(CNN) - Former Secretary of State Hillary Clinton paid tribute Wednesday to those who ran to help victims of the Boston Marathon bombing earlier this week. In a speech at a Global Fund for Women anniversary gala in New York City, Clinton said such spirit of "volunteerism" is what "makes this country so unique."
"I've been obsessed the last few days as I'm sure a number of you have been about the terrible violence and loss of life and injury in Boston," she said. "Like so many Americans and those watching around the world, we saw ordinary citizens alongside first responders rushing into danger to help. It was a tragic terrible day, but it seemed to exemplify what Patriots Day really means, because we do better when we work together. Women and men, all of us across every line that is used to divide us.
"It is important that as our hearts go out and as our support for people who were affected in Boston that we remember what makes this country so unique: the sense of volunteerism. Whether it's responding to a disaster like we saw in the streets of Boston the other day, strangers were helping strangers, or whether it was this Global Fund."
Washington (CNN) – Continuing his congressional outreach, President Barack Obama met with a dozen Democratic senators Wednesday night during the middle of week in which the issues of gun control and immigration reached crucial points on the legislative agenda.
Dining at the Jefferson Hotel, Obama and the group had a “productive discussion about a range of issues,” including gun violence, immigration reform and the economy, according to a White House official.
(CNN) - Former Rep. Gabrielle Giffords lambasted the 46 senators who voted against an ill-fated bipartisan proposal to expand background checks on firearms sales and vowed to continue her fight for tougher gun laws.
"Speaking is physically difficult for me," Giffords wrote in a New York Times opinion piece published online after the Senate rejected the compromise on Wednesday. "But my feelings are clear: I'm furious. I will not rest until we have righted the wrong these senators have done."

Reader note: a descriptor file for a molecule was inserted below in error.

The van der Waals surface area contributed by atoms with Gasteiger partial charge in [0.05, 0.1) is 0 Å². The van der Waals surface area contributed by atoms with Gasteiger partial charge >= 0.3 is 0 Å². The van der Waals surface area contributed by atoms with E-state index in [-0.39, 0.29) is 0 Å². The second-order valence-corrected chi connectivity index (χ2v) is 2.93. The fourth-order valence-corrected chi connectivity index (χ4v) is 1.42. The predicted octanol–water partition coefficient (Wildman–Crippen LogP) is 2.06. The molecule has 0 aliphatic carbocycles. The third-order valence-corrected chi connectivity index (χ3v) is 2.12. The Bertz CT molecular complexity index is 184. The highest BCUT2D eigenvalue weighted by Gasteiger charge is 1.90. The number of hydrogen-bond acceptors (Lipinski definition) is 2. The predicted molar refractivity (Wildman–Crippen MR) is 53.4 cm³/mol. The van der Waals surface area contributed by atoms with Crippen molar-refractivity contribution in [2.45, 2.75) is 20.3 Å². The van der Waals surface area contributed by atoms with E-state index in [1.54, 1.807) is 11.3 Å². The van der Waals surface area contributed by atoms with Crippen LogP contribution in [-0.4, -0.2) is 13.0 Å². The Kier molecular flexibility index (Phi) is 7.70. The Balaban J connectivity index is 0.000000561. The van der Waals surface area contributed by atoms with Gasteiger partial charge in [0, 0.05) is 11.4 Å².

(CNN) - While an arrest has been made in connection with possibly contaminated letters sent to President Obama and Sen. Roger Wicker, a string of other incidents took place in Washington this week, causing confusion and anxiety on Capitol Hill.
Senate Sergeant-at-Arms Terrance Gainer addressed those concerns in a memo to the Senate community Wednesday night.
(CNN) - Former Republican presidential nominee Mitt Romney will attend an interfaith service honoring those who suffered or lost their lives in the Boston bombing, two sources close to Romney confirmed.
President Barack Obama and First Lady Michelle Obama are also scheduled to be at the event, the White House announced Tuesday.
(CNN) - An arrest has been made in connection with letters sent to President Barack Obama and Sen. Roger Wicker that authorities are testing to determine if they contain ricin, two federal law enforcement officials said Wednesday.
The person was arrested in the Tupelo, Mississippi, area, one of the officials said.
(CNN) - Republicans on the House Committee on Oversight and Government Reform have located individuals who have evidence about the September 11, 2012 attack on the U.S. consulate in Benghazi Libya – ones whom they describe as whistleblowers – and are asking federal agencies to allow the witnesses to be able to share classified information with their attorneys without fear of retaliation.FULL STORY
Washington (CNN) - Two women whose lives were touched by recent mass shootings shouted in the Senate chamber "shame on you" just after lawmakers defeated a bipartisan proposal to expand background checks on gun sales.
After the outburst on Wednesday, Vice President Joe Biden, who was presiding in the Senate, called for order. The women were later expelled from the Capitol although it did not appear they were arrested.
Washington (CNN) - Four months after the massacre at a Connecticut elementary school, the gun-control proposal with arguably the best chance of passing through Congress went down to defeat. And in this case, a powerful gun lobby, coupled with 2014 campaign politics, trumped public opinion.
A bipartisan yet controversial proposal that would have extended current background checks for gun buyers to include gun shows and internet sales Wednesday fell six votes shy of the 60 needed in the Senate to advance through the chamber. The amendment by Democratic Sen. Joe Manchin of West Virginia and Republican Sen. Pat Toomey of Pennsylvania went down in defeat even though just about every national poll conducted the past couple of months indicated that the vast majority of Americans supported tougher background checks.
(CNN) - President Barack Obama lashed out Wednesday at those in the U.S. Senate who voted against a compromise proposal to expand background checks on firearms sales, saying those who defeated the legislation "decided it wasn't worth it."
He blamed the defeat of the deal on "the gun lobby and its allies," saying those against the legislation "willfully lied" about its provisions.